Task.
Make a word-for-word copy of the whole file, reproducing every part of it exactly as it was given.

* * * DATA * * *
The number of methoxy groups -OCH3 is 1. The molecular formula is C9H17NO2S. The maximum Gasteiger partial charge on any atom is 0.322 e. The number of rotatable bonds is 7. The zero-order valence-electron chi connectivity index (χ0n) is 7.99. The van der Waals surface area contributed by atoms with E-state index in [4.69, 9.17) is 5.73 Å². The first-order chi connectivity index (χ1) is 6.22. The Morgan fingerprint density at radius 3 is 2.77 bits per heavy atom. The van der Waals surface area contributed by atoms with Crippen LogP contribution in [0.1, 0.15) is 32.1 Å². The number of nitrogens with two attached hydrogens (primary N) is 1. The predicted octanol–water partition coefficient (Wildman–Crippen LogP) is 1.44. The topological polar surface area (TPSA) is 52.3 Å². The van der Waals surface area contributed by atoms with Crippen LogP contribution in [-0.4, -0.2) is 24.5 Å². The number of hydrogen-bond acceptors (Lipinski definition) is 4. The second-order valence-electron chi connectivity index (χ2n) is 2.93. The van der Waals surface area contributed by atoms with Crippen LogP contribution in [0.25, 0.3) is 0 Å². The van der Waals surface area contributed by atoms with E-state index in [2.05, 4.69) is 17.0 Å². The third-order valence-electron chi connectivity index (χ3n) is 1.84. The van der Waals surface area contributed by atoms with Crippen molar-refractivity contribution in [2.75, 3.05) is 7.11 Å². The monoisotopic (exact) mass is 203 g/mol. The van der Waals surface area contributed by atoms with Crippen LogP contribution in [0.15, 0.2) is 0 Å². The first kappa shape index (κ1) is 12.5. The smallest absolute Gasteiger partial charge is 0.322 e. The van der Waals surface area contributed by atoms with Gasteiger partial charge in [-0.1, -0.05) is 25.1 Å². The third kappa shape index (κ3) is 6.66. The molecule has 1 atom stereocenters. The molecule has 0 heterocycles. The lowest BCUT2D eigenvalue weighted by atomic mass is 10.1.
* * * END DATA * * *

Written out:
The number of methoxy groups -OCH3 is 1. The molecular formula is C9H17NO2S. The maximum Gasteiger partial charge on any atom is 0.322 e. The number of rotatable bonds is 7. The zero-order valence-electron chi connectivity index (χ0n) is 7.99. The van der Waals surface area contributed by atoms with E-state index in [4.69, 9.17) is 5.73 Å². The first-order chi connectivity index (χ1) is 6.22. The Morgan fingerprint density at radius 3 is 2.77 bits per heavy atom. The van der Waals surface area contributed by atoms with Crippen LogP contribution in [0.1, 0.15) is 32.1 Å². The number of nitrogens with two attached hydrogens (primary N) is 1. The predicted octanol–water partition coefficient (Wildman–Crippen LogP) is 1.44. The topological polar surface area (TPSA) is 52.3 Å². The van der Waals surface area contributed by atoms with Crippen LogP contribution in [-0.4, -0.2) is 24.5 Å². The number of hydrogen-bond acceptors (Lipinski definition) is 4. The second-order valence-electron chi connectivity index (χ2n) is 2.93. The van der Waals surface area contributed by atoms with Crippen LogP contribution in [0.25, 0.3) is 0 Å². The van der Waals surface area contributed by atoms with E-state index in [2.05, 4.69) is 17.0 Å². The third-order valence-electron chi connectivity index (χ3n) is 1.84. The van der Waals surface area contributed by atoms with Crippen molar-refractivity contribution in [2.75, 3.05) is 7.11 Å². The monoisotopic (exact) mass is 203 g/mol. The van der Waals surface area contributed by atoms with Crippen LogP contribution in [0.15, 0.2) is 0 Å². The first kappa shape index (κ1) is 12.5. The smallest absolute Gasteiger partial charge is 0.322 e. The van der Waals surface area contributed by atoms with Gasteiger partial charge in [-0.1, -0.05) is 25.1 Å². The third kappa shape index (κ3) is 6.66. The molecule has 1 atom stereocenters. The molecule has 0 heterocycles. The lowest BCUT2D eigenvalue weighted by atomic mass is 10.1.